May Issue 2005

By | Editorial | Opinion | Published 18 years ago

Living in Karachi today is nothing short of a nightmare. What was once a liveable, dynamic port city is now falling apart. Civic amenities are non-existent. Rundown roads, potholes, overflowing gutters, mounds of refuse, ugly highrises, electricity breakdowns, water shortages and unruly traffic characterise Pakistan’s economic lifeline. And one is not talking of its backwaters, but the elite Clifton area.

Adding to the city’s woes is the Clifton underpass project that is expected to ease the flow of traffic, but which is currently causing major chaos. Even as it is being constructed, doubts are being expressed about the soundness of its layout . The major stakeholders are professing to have had little input in the approved design, and let on that it may be altered in order to remove the flaws. Meanwhile, the Clifton area, with footpaths and service lanes turned into mounds of dirt, looks like a battle-zone as other utilities like PTCL, Sui Gas and cable companies have also joined the digging frenzy. They have been asked to locate and realign their networks in order to steer clear of the underpass.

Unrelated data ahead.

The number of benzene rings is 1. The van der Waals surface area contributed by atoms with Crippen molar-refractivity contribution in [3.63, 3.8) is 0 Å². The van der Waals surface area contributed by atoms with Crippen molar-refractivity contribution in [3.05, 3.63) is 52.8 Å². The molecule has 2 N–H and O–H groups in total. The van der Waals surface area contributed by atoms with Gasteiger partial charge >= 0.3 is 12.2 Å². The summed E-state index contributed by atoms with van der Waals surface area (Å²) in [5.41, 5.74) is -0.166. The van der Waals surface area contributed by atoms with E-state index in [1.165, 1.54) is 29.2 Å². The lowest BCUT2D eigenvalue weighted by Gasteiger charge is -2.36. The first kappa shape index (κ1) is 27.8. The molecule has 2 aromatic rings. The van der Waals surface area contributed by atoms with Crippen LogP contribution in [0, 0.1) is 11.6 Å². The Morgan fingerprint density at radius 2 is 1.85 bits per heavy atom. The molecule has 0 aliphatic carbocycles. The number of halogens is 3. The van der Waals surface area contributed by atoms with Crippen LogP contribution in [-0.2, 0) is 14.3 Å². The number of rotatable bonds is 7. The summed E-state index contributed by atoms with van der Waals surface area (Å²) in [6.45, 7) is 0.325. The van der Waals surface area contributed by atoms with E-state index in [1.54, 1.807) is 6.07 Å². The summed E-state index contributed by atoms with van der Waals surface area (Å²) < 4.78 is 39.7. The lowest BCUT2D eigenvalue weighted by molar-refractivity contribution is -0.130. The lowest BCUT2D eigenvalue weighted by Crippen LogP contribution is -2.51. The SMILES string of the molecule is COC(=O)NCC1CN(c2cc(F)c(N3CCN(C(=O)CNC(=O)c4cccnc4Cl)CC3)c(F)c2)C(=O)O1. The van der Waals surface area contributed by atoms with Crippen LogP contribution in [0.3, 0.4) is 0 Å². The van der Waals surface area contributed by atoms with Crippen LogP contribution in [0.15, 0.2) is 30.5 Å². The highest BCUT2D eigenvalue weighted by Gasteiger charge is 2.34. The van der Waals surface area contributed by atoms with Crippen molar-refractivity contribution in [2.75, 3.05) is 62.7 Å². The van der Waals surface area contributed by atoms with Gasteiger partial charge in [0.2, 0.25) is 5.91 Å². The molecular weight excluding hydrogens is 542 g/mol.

And that is proving to be a herculean task because, believe it or not, this city apparently does not have a master plan to show which service goes where. Where are all those architects and town planners who go on free junkets to Washington DC, ostensibly for World Bank courses on town planning and development? What is their input in a city which contributes around 60 per cent by way of taxes to the country’s exchequer?

Karachi is expanding every which way — six schools in one lane in a residential area with no parking lots, four mosques within a radius of one mile, half a dozen shopping malls within walking distance of each other and more in the pipeline.Only recently two hospitals in Clifton have been sold off at a whopping price, and at least in one instance the hospital is being pulled down to make way for a shopping plaza.

And what are the city fathers doing?

Here’s what: an ex-army officer heading a civic agency, wanting his term extended by another two years, was told by Karachi’s extortionist administrators that he’d have to cough up a crore rupees monthly.

“Where from?” he wanted to know.

“Okay all the illegal high rises at a price,” he was told.

Need one say more!

Rehana Hakim is one of the core team of journalists that helped start Newsline. She has been the editor-in-chief since 1996.